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Part 1: Aerial Lifts: Direct Electric Drive Provides Longer Duty Cycles
Part 2: Aerial Work Platforms: Operator Training Options
Part 3: Aerial Lifts: Safety, Training Reflect Company's Reputation
By Dan Hounsell, Editor
August 2010 -
Equipment Rental & Tools Article Use Policy
It’s one thing for maintenance technicians to use aerial work platforms to successfully access hard-to-reach places in institutional and commercial facilities. It’s another thing — and a much more desirable goal for the technicians — to do so safely.
For manufacturers of lift equipment and equipment rental agencies, the second scenario also is more desirable, but it presents a frustrating challenge. For all of the technology advances and safety training these companies offer, equipment operators can only be safe if they actually use the technology and training.
“No matter what training an end-user receives, no amount of training will automatically lead to safe work practices,” says Scott Reynolds, president of Teupen USA Inc. Simply paying for training and showing up is not enough for operators. The training resources also must be comprehensive enough to prepare workers to use the equipment properly.
“One of the challenges is to help customers understand that (only) 15-20 minutes of training is a disservice to the employee and the organization they work for,” says Teresa Kee, director of environmental health and safety with NES Rentals.
Today’s aerial lifts have evolved to meet the changing demands of maintenance and engineering departments and the tasks front-line technicians need to perform. Generally, the units reach higher than their predecessors, offer greater lifting capacities, and are easier to maneuver into and within facilities.
One technological change involves direct electric drive, which has become a key advancement for electric-powered lift equipment, says Jeff Ford, senior manager of marketing communications with JLG Industries Inc., adding the technology provides improved duty cycles and longer life from one charge than previous models.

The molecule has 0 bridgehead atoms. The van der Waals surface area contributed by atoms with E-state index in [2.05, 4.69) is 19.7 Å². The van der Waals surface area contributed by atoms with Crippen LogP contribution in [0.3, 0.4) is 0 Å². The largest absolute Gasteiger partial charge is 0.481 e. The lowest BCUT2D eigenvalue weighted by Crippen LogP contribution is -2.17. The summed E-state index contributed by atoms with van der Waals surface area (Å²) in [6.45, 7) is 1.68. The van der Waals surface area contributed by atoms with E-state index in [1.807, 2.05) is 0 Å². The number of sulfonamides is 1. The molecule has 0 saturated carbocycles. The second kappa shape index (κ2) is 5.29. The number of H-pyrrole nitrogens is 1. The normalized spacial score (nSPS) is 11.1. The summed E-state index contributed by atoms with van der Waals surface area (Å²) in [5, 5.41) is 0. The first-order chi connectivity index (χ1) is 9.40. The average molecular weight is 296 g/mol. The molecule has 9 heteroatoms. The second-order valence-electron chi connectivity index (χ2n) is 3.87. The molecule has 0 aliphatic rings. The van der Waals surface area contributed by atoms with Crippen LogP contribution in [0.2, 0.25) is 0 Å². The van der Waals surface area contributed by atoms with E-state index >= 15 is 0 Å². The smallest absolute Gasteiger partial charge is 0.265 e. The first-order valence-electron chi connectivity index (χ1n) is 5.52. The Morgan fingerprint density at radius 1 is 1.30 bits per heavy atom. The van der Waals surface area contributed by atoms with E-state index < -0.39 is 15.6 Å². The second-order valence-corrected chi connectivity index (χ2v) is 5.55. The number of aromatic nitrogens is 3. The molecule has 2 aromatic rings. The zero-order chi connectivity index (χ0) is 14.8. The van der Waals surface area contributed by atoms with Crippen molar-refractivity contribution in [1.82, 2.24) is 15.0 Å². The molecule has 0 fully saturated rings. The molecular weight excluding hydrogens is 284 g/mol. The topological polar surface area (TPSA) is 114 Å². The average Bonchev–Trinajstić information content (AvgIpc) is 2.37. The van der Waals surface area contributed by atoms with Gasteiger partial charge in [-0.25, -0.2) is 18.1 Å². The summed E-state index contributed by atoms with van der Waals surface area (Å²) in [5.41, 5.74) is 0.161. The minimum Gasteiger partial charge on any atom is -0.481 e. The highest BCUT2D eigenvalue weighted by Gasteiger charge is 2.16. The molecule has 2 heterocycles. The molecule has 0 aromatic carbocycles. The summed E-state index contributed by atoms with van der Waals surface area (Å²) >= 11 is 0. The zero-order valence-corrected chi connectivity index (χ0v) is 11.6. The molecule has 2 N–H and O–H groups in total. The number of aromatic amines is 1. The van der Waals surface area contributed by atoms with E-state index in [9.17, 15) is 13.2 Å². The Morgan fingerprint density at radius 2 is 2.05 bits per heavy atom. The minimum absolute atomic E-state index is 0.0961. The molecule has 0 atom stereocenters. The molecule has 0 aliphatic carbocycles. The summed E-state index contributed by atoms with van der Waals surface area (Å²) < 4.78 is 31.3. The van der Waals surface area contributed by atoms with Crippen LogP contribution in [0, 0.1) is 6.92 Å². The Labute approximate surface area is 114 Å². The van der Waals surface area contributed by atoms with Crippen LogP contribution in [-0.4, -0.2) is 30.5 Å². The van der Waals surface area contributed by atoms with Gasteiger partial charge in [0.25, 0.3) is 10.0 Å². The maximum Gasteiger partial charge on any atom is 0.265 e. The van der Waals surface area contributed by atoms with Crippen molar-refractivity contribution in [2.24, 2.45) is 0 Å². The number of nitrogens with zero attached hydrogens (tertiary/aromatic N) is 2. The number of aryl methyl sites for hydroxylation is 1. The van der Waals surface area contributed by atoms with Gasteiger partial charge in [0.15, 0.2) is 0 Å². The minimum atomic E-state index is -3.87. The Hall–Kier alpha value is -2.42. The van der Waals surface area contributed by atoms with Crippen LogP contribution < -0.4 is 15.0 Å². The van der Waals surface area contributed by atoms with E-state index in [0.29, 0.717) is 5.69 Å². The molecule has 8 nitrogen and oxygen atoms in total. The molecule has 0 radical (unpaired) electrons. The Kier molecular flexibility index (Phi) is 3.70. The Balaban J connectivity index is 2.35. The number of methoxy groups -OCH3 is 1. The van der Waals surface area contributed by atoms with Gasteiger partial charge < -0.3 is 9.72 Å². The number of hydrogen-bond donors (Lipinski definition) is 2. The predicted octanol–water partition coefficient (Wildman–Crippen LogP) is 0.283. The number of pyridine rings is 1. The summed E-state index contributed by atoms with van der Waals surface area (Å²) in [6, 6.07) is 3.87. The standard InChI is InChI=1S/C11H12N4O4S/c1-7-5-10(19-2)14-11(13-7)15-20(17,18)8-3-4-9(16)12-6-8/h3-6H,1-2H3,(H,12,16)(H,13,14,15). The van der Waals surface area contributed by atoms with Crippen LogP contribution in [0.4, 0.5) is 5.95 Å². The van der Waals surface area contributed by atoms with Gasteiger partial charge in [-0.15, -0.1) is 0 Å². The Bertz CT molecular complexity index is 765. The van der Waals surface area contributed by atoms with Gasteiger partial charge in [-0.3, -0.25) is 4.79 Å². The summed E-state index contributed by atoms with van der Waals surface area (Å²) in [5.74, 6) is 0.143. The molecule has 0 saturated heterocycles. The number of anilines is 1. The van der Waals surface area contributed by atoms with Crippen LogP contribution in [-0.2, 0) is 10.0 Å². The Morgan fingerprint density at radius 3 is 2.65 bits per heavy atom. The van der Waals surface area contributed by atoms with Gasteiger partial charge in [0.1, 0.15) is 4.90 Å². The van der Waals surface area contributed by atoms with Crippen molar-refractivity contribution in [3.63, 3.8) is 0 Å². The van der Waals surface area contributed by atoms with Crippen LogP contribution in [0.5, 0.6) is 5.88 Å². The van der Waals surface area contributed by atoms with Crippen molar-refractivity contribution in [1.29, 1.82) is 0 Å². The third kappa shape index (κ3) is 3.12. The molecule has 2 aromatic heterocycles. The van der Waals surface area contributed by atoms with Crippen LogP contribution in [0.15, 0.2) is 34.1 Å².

New-generation aerial work platforms also feature a number of advances that make them easier and safer to use, Reynolds says. Advances include: improved pothole protection, which is designed to catch a machine before the unit’s tire completely enters a hole; redundant safety systems; computerized monitoring systems, such as basket-load sensors and alarms; and user-friendly controls that are intuitive and that technicians can learn with minimal training.
“The control panel should not be so complicated that the user needs the operator’s manual to give step-by-step instructions,” Reynolds says.
Manufacturers also have designed and updated products to address the need for greater sustainability in all areas of maintenance. Ford points to hybrid machines as an example.
“These electric-powered units have an engine-powered generator on board that can charge the battery when electricity is not available,” he says. “These units can be used in environments where traditional engine-powered units had to be utilized, and (they) have expanded the feasible use of greener electric power to new applications.”